'Rigidity of the towers was desired; and in order to secure this and hold the towers rigid against any tendency to tip, tilt, or yield under the stress of the suspended cables and their loads, the platform base at the rear side of each tower that is, the side farthest from the canal cut—was counterweighted by a block of cement concrete of over 150 tons weight, cast about the structural steel members of the base of the tower and extending along practically the entire length of the base. The entire weight of each tower, including the tower proper, the trucks upon which it was mounted, and the concrete counterweight, was upward of 500 tons.
'To facilitate the shifting or moving of the cableways along the canal cut as the work progressed each tower was mounted upon sets of trucks, similar to the trucks of railway cars, on the front and rear sides of the base of the tower, and the whole structure was mounted upon two standard-gauge railway tracks located on the bank of the canal cut at the proper distance from each other and from the similar tower tracks on the opposite bank of the cut.
'The cableways were operated by electrical power from the machinery stations in the head tower of each cableway.
'Subsequent to the construction and installation of said cableways they were maintained and operated without change in structural form or method of operation other than that as the height of the walls and other work of the canal increased, beginning about August, 1910, it became necessary, in order to admit of the loads being carried to pass clear of the works and men engaged thereon as the height of the work increased, to take up the slack or decrease the deflection of the cable. The cables were accordingly drawn up for said purpose. This tightening up of the cables or reduction of their deflection increased the effect of the load and weight of the cables upon the towers as regards their tendency to yield or tilt.
'It was the intent and purpose of the engineer officers of the Canal Commission, by and under whom said cableways were designed, constructed, and operated, that the towers thereof should be rigid and nonyielding to the full extent that rigidity in cable towers was possible; and there was no tilting or yielding of said towers other than such as resulted from a yielding of the roadbed of the tracks supporting them, portions of which roadbed con sisted of 'fills' of excavated materials upon swampy ground. There is no satisfactory evidence that the towers either yielded or tilted at any time during the period of claimant's ownership of said letters patent.'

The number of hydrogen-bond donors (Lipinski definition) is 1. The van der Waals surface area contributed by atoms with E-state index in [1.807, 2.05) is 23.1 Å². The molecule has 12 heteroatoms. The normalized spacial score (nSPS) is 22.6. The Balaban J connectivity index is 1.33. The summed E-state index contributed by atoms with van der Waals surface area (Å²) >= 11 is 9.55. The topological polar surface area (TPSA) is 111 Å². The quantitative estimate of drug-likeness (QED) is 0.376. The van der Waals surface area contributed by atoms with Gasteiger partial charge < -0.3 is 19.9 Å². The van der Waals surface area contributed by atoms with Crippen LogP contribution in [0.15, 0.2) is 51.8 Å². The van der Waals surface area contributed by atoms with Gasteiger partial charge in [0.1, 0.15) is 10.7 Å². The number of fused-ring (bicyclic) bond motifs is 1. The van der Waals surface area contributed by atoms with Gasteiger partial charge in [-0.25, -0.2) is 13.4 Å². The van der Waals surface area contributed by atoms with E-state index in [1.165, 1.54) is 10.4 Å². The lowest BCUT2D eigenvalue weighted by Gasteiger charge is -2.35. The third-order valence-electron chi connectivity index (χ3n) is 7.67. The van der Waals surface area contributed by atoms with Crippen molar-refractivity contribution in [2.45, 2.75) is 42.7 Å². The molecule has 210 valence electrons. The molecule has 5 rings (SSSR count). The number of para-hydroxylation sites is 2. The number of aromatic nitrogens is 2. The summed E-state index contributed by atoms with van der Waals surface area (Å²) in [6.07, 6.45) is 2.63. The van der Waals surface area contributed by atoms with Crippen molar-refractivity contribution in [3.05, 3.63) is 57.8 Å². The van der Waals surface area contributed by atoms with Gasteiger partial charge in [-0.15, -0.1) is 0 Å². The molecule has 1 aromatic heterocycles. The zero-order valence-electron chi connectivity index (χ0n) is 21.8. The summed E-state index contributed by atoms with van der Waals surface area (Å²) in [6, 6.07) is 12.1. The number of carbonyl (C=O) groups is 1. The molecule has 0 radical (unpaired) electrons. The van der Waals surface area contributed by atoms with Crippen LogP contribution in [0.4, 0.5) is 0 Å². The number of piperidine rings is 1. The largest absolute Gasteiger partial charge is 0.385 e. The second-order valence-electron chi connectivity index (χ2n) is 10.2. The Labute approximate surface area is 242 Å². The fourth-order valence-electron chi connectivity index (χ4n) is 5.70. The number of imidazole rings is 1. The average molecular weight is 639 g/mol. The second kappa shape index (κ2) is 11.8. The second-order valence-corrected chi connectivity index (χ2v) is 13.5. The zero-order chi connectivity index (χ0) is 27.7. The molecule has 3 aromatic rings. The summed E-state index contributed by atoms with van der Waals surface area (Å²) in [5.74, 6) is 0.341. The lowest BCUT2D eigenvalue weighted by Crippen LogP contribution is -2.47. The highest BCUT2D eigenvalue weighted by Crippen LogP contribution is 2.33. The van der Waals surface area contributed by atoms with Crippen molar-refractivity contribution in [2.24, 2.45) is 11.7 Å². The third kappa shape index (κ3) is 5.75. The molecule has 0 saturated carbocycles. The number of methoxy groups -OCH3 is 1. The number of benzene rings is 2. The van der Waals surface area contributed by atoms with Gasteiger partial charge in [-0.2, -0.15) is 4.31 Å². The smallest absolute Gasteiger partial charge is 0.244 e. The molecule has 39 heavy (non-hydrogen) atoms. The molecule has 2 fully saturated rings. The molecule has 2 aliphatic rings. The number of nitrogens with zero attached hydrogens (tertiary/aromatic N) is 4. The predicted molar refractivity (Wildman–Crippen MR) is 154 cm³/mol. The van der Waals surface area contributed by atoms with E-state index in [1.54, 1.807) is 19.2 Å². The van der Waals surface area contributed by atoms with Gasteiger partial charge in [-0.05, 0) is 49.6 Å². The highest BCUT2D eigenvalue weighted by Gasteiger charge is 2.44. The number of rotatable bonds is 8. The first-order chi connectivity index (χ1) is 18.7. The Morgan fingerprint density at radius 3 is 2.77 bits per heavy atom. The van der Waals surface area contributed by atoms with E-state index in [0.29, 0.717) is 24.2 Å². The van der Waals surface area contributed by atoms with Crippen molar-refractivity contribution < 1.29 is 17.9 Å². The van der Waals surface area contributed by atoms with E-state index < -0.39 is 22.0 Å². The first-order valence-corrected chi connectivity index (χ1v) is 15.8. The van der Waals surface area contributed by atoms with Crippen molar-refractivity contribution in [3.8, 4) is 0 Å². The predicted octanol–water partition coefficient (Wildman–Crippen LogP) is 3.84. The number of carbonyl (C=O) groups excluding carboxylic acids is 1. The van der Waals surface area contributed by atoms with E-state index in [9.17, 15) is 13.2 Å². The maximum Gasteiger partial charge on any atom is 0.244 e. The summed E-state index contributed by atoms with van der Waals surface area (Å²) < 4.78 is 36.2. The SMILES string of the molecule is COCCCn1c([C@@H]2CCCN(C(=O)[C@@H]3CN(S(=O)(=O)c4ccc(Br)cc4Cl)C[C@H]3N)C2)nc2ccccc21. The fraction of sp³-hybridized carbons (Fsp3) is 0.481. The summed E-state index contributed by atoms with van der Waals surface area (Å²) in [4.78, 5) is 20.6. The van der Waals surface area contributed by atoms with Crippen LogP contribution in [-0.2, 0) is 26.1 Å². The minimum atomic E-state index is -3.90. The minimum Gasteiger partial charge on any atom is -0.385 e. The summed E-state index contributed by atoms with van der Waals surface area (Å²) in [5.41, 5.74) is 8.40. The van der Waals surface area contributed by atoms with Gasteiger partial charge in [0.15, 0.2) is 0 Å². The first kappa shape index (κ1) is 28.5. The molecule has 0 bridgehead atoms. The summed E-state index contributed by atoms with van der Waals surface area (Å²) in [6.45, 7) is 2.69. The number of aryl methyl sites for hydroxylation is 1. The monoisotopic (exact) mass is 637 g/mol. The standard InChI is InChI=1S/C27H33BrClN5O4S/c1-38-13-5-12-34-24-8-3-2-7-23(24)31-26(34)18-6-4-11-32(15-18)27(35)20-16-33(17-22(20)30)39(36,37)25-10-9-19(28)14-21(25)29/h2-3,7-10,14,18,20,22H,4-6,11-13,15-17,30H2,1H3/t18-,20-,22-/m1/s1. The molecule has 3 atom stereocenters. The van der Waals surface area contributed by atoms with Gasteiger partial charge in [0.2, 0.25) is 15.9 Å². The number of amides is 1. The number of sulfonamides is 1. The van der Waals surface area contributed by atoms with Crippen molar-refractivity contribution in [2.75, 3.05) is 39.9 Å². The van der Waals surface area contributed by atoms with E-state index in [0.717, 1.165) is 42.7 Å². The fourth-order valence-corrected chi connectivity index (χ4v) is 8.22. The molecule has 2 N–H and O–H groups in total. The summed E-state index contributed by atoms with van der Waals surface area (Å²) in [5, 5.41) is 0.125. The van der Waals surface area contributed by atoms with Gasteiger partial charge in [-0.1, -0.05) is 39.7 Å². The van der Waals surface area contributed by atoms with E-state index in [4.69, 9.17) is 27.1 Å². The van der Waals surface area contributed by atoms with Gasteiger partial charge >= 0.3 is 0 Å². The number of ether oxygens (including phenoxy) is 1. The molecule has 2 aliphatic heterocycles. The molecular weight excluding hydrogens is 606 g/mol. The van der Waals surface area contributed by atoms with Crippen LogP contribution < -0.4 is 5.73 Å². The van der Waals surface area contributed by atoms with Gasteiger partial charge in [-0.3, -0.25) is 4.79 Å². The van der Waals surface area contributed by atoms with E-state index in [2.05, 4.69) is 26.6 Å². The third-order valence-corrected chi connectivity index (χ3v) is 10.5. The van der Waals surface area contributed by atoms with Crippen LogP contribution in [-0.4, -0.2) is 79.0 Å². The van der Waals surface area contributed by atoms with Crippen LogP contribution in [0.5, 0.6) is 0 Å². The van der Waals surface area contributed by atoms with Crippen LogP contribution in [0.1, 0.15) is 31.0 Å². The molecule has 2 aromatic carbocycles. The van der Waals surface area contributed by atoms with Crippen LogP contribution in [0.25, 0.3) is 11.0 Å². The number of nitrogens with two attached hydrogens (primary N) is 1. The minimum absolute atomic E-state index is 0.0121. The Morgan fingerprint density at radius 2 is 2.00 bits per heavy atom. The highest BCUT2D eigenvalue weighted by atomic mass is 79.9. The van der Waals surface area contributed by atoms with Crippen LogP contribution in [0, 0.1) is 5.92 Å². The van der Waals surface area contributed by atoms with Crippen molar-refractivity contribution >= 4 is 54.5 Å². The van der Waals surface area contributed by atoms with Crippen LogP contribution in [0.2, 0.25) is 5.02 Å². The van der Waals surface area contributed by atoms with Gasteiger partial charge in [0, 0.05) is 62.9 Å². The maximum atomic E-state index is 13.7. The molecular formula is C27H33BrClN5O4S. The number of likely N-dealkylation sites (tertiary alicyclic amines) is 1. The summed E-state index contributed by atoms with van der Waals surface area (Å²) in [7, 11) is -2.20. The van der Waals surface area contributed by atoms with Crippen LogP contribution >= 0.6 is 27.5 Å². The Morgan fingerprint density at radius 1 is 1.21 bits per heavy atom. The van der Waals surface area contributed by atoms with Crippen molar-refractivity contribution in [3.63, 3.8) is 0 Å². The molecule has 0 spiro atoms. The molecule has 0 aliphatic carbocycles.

Upon the argument here, appellant quoted somewhat amply from the evidence taken before the Court of Claims. For the purposes of our review the findings of that court are to be treated like the verdict of a jury, and we are not at liberty to refer to the evidence, any more than to the opinion, for the purpose of eking out, controlling, or modifying their scope. United States v. Smith, 94 U. S. 214, 218, 24 L. Ed. 115; Stone v. United States, 164 U. S. 380, 382, 17 Sup. Ct. 71, 41 L. Ed. 477; District of Columbia v. Barnes, 197 U. S. 146, 150, 25 Sup. Ct. 401, 49 L. Ed. 699; Crocker v. United States, 240 U. S. 74, 78, 36 Sup. Ct. 245, 60 L. Ed. 533; and cases cited.
We concur in the opinion of the Court of Claims that no infringement of claimant's patent is shown. In the Act of June 25, 1910, under which this suit is brought and under which alone it could be brought, it is expressly provided that there shall be no such suit 'based on the use by the United States of any article heretofore owned, leased, used by, or in the possession of the United States.' In view of this and of the fact that the cableways complained of were theretofore in the possession of and used by the United States, claimant insists that after the passage of the act the government materially altered the cableways in such a manner as to make them infringe his patent. The contention is that the cables were tightened up in order to decrease their deflection, and that this tightening, in view of the loads carried by the cables, caused the supporting towers to yield or tilt, and thus to become in essence movable towers like the gravity anchors covered by the claimant's patent. But, as pointed out by the Court of Claims, it is beyond question that, as constructed and used generally, and as intended to be used, the government cableways did not infringe claimant's device. The subsequent tightening of the cables was done in the orderly conduct of the work for the purpose of carrying the loads over and free from the work that was being constructed. So far as this caused a yielding of the tower under the stress of the load, it was an incidental result, affecting or tending to affect the towers on both sides, and not upon one side to the exclusion of the other. It did not amount to a mechanical equivalent of the claimant's structure; there is no semblance of an outward inclination of a yielding tower or yielding support, but rather a tendency on the part of rigid towers to break down or collapse inwardly under an undue stress. And, as we have shown, the rigidity of one support is as essential to claimant's structure as is the movability of the other.
Inasmuch as the findings fully support the judgment of the court below, its judgment must be and it is